[​IMG]
     
  11. trip the light fandango
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    trip the light fandango Senior Member

    .My eye would like a little more angle in the outward splay, say 10 to12 degrees[harder to build though] to improve the release, but then it may increase the wind resistance of the flying hull at the submerged angle..hmm.. eek.. Would the extra float on top increase the chances of gybe, or as gonzo mentioned rounding,, and a forward roll... I suppose hull shape, mast position are factors there. It looks like minimal wetted surface,.. really interesting ,thanks Dolfiman. One point though, if the float overall has say 200% buoyancy then it still may flip the main hull partially submerged ...? That percentage is an important factor..
    I think buoyancy on the centre hull flange/ between and including centre hull beams at gunwhale height[or a bit higher] is a good spot . This could be sealed frames running parallel as part of the backrests ,joining the main beams. That general design makes the unsupported beam length shorter and good for folding points, but they often have 200% floats.
     
    Last edited: Oct 12, 2019 at 9:42 PM
  12. trip the light fandango
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    trip the light fandango Senior Member

     
  13. Marmoset
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    Marmoset Senior Member

    if all else fails just remember, zip up your pants first! that way your friends won't laugh at you at your funeral! lol assuming the "you just go for a swim" plan doesn't pan out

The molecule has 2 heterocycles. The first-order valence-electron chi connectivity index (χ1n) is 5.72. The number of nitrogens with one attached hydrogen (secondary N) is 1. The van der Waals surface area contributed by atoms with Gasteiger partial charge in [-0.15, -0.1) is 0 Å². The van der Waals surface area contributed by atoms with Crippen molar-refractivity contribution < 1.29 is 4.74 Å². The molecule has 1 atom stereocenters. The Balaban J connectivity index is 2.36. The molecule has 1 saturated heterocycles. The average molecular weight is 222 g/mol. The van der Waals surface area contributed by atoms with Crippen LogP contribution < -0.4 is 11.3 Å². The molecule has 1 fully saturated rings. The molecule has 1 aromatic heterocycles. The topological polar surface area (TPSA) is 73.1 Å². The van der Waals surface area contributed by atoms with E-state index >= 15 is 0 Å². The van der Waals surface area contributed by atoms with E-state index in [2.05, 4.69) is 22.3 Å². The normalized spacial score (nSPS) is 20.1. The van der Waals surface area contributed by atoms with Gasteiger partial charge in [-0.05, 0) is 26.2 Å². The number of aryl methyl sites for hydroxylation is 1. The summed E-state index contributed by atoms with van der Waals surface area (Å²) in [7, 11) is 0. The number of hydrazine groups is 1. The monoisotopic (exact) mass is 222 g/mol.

Barry
     
  14. Dolfiman
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    Dolfiman Senior Member

    My proposition of course cannot work with float already over 100% in volume. The final 120% proposed is supposed to take also into account the vertical component of the sails force when heeled.
    As a complement, these orders of magnitude :
    *** from wind and gust forecasts like the ones given by Ventusky, an average gust is around +40% more or less 10% the average wind force.
    ** for a boat sailing upwind at a speed of ~ 0,4 to 0,5 times the average wind force, such gusts +40% give an increase of the apparent wind force of about +30 % (from elementary trigonometry)
    ** the heeling moment being in squared apparent wind force, such gusts lead to ~ +70 % of heeling moment
    ** starting from an equilibrium with float displacement of 60% , that means ~ 102 % peak volume to balance such heeling moment peak, and corresponds to the maximum righting moment that can be mobilized.
    *** so to sail at an equilibrium with a float displacement of more than 60% exposes to the beginning of a capsize in case of gust, times to be ready to ease the sails ! Could be useful to have a visual landmark on the float for such displacement (although not simple for small tris with variable payload).
     

  15. trip the light fandango
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    trip the light fandango Senior Member

    Sorry Dolfiman I misread your diagram showing 120%, I'll have to reread your last post a few times to grasp it I think,.. regards
    .Oh just another interesting aspect of percentages, the fast cruising tri carries provisions so if you match your weights so that the float is around what we're discussing ,some extra float will still submerge because of the extra weight in the main hull.. ..more gadgets ,food ,comfort and water, if you can find somewhere to stow them,.
     
    Last edited: Oct 13, 2019 at 9:44 PM